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There’s More to a Roof Than Meets The Eye: Part 1

Steep-slope roof system

For a roofing company, South San Francisco homeowners are an ideal customer base. You’re smart, you’re curious, you care about the environment, and you want to improve your quality of life by upgrading your home.

If you’re looking to install a new roof or repair your existing roof, you’ll naturally have questions. We’re here to empower you to ask the right questions.

A roof is more than just shingles– it’s an entire system.

In part one of our roofing system series, we’re going to talk about shingle roofs and steep slope roofs. If this doesn’t apply to your roof, hold tight. We’ll have you covered in an upcoming blog post.

Questions to Ask

To a non-roofer, learning about roofing systems in your spare time and on the weekends is a tough sell. We get it.

But when you’re making a large investment in your roof, it pays to know what you’re actually paying for.

Many homeowners don’t take the time to learn roofing system essentials, or they rely on their roofing contractor to fill in the blanks. The problem is, many contractors aren’t forthcoming with that information.

Whether it takes too much time, or whether they don’t want you to know what they’re doing, it differs on a case-by-case basis.

When you have a new roof installed, you need to make sure it will last for years to come.

Many people just ask for a bid, get their bid, and think a shingle is a shingle. They leave it at that.

A new roof is a big investment, so we want you to know about the entire roofing system, and what each part entails. That way, you’ll know what to ask your contractor.

Don’t worry, though, because it won’t take long at all.

The Anatomy of a Steep-Slope Roofing System

If you have a steep-slope roof, there are at least three parts of your roof you need to know about:

  • Roof Deck – The deck is the underlying structural foundation that supports the roof, usually referred to by roofers as a substrate. Generally, your decking is made from plywood, oriented strand board, or other wood-based materials.
  • Underlayment – The underlayment creates another weatherproof barrier between your home and the elements, and provides protection for your roof deck and the home underneath. You might not ever see it, but it’s important, even in our relatively snow-free climate.
  • Roof covering – Your shingles.

Everybody Needs a Roof covers all this and more, and does it all in plain language. If you still find yourself in a curious state after this post, it’s worth a read.

When you’re installing a new roof or repairing your existing roof, you need to have a short conversation about your roof deck. Your decking is important, as it provides the entire support base for your roof. If it’s rotted, moldy, damaged, or installed as an afterthought, you’re going to have problems in the future. It’s not a part of your roof you’ll ever see, or even think about daily, but you need to ask some basic questions.

Which decking materials are you using? How will the wind and rain affect them? How long will they last? It can be a short conversation, but it needs to happen.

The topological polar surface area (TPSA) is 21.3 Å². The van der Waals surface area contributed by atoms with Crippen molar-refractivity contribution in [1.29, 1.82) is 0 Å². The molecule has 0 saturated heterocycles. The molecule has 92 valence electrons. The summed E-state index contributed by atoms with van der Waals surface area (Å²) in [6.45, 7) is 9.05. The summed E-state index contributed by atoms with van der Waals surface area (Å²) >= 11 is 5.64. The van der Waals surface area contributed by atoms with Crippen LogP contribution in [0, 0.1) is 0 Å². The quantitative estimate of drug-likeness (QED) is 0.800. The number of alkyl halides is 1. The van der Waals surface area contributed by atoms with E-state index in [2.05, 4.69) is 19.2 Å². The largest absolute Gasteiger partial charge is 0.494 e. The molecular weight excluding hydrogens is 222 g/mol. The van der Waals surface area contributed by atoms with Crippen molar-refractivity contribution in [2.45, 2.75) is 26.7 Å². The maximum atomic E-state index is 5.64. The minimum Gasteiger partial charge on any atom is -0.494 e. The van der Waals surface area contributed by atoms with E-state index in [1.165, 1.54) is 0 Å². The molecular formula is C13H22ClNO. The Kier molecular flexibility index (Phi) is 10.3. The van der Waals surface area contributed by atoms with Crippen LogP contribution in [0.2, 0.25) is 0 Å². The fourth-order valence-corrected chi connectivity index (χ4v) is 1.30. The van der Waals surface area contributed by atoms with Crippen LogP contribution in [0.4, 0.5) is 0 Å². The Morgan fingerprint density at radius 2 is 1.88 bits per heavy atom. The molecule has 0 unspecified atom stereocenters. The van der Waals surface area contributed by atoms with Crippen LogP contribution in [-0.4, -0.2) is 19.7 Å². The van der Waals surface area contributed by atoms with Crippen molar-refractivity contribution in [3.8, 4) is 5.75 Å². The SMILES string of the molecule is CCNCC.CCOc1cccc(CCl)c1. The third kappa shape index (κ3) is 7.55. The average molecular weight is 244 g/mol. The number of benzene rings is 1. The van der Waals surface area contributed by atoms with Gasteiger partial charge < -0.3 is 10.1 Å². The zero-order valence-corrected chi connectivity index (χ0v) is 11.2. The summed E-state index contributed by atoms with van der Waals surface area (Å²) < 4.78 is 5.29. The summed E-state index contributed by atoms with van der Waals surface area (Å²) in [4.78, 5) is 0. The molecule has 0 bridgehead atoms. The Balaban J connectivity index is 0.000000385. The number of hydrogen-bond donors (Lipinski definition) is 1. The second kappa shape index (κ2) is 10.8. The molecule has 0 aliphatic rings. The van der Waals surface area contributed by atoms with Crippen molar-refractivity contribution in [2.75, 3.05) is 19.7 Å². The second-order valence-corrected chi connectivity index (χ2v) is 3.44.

Next, we come to the underlayment. Many roofing contractors still operate in an antiquated manner when it comes to underlayment. They use a felt material, which is decent, but won’t get you the most bang for your buck.

We use a synthetic underlayment that lasts longer, and also lays flatter over the decking, which prevents the appearance of the wrinkles felt underlayment often causes.

It’s also important to ask about leak barriers. We’re fond of leak barriers because they’re effective against South San Francisco weather. In other regions, they prevent ice dams. Here, the wind-driven rain can work itself in and cause damage. We use leak barriers in critical areas like chimneys, skylights, and roof-to-wall transitions.

When you nail through a leak barrier, it seals the nail in like a gasket. They’re really a simple but amazing piece of technology, and most roofers aren’t using them.

We also use roof cement in critical areas. We use it as a complement to the roofing system as a whole. It creates redundancies, which further fortifies your roof and the home underneath against damage. It adds that extra layer of protection to your roof. Ask your contractor about roof cement.

Lastly, you need to ask about ventilation. Your attic or crawlspace needs proper ventilation, and it’s something many roofers don’t even talk about. Good ventilation keeps your shingles from baking, and it also insures your home is healthy. Without ventilation, you might get mold or mildew– which literally affects your health. Most times, a simple attic fan works wonders.

We bring all this up during our overall project assessment. We want to talk about each part of your roof, so we can create an overall healthy, effective, aesthetically-pleasing, and long-lasting roofing system.

 

When it comes time to install a new roof or fix up the old one, you need to see your roof as a system. Each interlocking part serves its purpose, and your shingles need a good deck, solid underlayment, ventilation, and other little touches to live up to their full potential.

Take it from a roofing company, South San Francisco has plenty of steep-slope roofs. We want to make sure homeowners get everything they can from their roofing systems, and know the right questions to ask their contractor.
~Mr. Roofing
San Francisco’s residential & commercial roofing experts

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